72 thoughts on “The Man who would Write”

  1. Hahahaah! Reminded me of me when it comes to doing a blog post! My current “most needed” right now is..catch up on reading blogs and comment!”…soon it will be “have to shower”…then it will be…”stretching my legs”..and so on and so forth. πŸ˜‰


  2. Your character might be fictional but as real as any of us!!! Love it!! So true to! I have four kids clamouring for attention and am so guilty of “just checking” my twitter feed!


  3. Haha, this man has some serious issues doesn’t he?

    Really enjoyed reading it. Very refreshing and entertaining writing-style.

    Since you are an experienced author, I’d really appreciate if you would stop by my blog sometimes, where I share short stories, flash-fiction and poetry. I would really appreciate some feedback from a great author like yourself.


    Daan van den Bergh


  4. I read this out loud to my husband as we crashed in a hotel room – our holiday around California is exhausting us at times but we are enjoying everything so much we keep pushing on! We both hooted with laughter – I feel like the woman who would holiday instead of write but we do need to get out in the world now and then and get inspired – so glad I can check into the blogosphere as I go.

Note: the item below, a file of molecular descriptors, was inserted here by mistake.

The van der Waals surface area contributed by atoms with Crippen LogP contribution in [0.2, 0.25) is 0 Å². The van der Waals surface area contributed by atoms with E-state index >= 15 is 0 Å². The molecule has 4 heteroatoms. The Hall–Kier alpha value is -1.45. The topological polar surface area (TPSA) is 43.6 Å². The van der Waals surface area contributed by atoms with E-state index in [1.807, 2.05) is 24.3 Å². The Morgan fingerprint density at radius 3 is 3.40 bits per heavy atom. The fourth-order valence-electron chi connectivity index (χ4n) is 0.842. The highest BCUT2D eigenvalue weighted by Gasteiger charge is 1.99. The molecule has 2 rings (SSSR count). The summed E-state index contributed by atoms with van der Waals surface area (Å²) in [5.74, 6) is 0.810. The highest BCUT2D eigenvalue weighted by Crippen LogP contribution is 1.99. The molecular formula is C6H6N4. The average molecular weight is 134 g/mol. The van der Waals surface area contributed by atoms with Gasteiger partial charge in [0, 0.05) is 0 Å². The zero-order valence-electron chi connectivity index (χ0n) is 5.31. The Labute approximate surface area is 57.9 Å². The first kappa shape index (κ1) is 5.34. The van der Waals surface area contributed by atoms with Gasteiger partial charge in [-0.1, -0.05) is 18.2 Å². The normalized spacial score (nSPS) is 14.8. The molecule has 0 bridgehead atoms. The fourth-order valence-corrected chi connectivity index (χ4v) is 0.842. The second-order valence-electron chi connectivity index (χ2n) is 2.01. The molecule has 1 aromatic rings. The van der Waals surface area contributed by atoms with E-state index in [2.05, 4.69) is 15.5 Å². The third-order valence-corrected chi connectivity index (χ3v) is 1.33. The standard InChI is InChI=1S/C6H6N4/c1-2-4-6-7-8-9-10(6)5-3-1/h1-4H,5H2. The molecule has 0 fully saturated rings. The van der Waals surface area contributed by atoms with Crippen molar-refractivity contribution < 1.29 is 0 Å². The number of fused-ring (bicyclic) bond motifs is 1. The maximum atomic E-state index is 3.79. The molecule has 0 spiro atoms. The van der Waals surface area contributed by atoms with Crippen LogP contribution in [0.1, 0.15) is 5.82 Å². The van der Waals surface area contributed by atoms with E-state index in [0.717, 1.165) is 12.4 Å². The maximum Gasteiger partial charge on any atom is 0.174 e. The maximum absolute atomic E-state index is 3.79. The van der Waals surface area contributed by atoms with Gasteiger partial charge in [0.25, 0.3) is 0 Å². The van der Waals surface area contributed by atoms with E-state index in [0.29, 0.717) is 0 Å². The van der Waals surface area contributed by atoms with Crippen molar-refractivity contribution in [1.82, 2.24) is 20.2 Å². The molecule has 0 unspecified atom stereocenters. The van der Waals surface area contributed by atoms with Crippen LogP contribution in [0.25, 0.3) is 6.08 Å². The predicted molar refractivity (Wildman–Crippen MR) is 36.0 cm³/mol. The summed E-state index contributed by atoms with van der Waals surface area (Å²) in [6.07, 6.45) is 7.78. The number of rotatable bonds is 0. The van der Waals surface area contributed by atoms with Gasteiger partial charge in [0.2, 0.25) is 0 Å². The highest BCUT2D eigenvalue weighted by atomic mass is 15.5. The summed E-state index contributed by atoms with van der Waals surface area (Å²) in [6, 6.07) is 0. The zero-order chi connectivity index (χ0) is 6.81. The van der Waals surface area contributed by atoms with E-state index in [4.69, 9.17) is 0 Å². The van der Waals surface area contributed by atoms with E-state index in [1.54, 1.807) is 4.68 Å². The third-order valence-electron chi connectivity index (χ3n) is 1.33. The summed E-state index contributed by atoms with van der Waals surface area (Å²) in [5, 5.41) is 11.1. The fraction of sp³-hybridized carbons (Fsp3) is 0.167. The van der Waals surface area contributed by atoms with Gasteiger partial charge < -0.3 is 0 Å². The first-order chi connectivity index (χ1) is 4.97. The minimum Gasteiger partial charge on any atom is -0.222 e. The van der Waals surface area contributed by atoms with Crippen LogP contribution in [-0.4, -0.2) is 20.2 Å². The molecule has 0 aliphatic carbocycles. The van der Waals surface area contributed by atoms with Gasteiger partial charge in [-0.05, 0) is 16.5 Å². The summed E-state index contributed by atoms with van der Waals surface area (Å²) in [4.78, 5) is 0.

5. Very well done! Made me smile…very nicely expresses the way many of us writers sit down to write but suddenly everything else takes precedent! Even small things like sunlight and pieces of lint. Loved it. πŸ™‚


  6. I soooo enjoyed reading this, I could really picture it as I read and it was a beautiful combination of funny and warmly touching, verging on sad…brilliant. Is there a little of me in it too?…well, alright, a tiny bit…:-)


  7. So, the woman who would write, who would make herself write for half an hour…checked email after one minute, found this post and took heart that while she was writing about how she must write, other writers were writing about the same thing. Then she went to get a cup of tea.


  8. I enjoyed this story so much, I shared it with my husband in the car. Facebook and Stats are very real distractions, but I make sure I write by having a master file with my ideas in and copying a chunk into a new file to work up into a post.


  9. Great – I’m with you. I might even have started cleaning the refrigerator when I went to put more cream in my coffee. You captured those moments of writing determination and distraction (and procrastination) perfectly. Thanks for sharing.


  10. Really like this, great flash fiction, but find your use of the asterisk a bit distracting – do you need to put them in there? Love your blog. Check it out every day.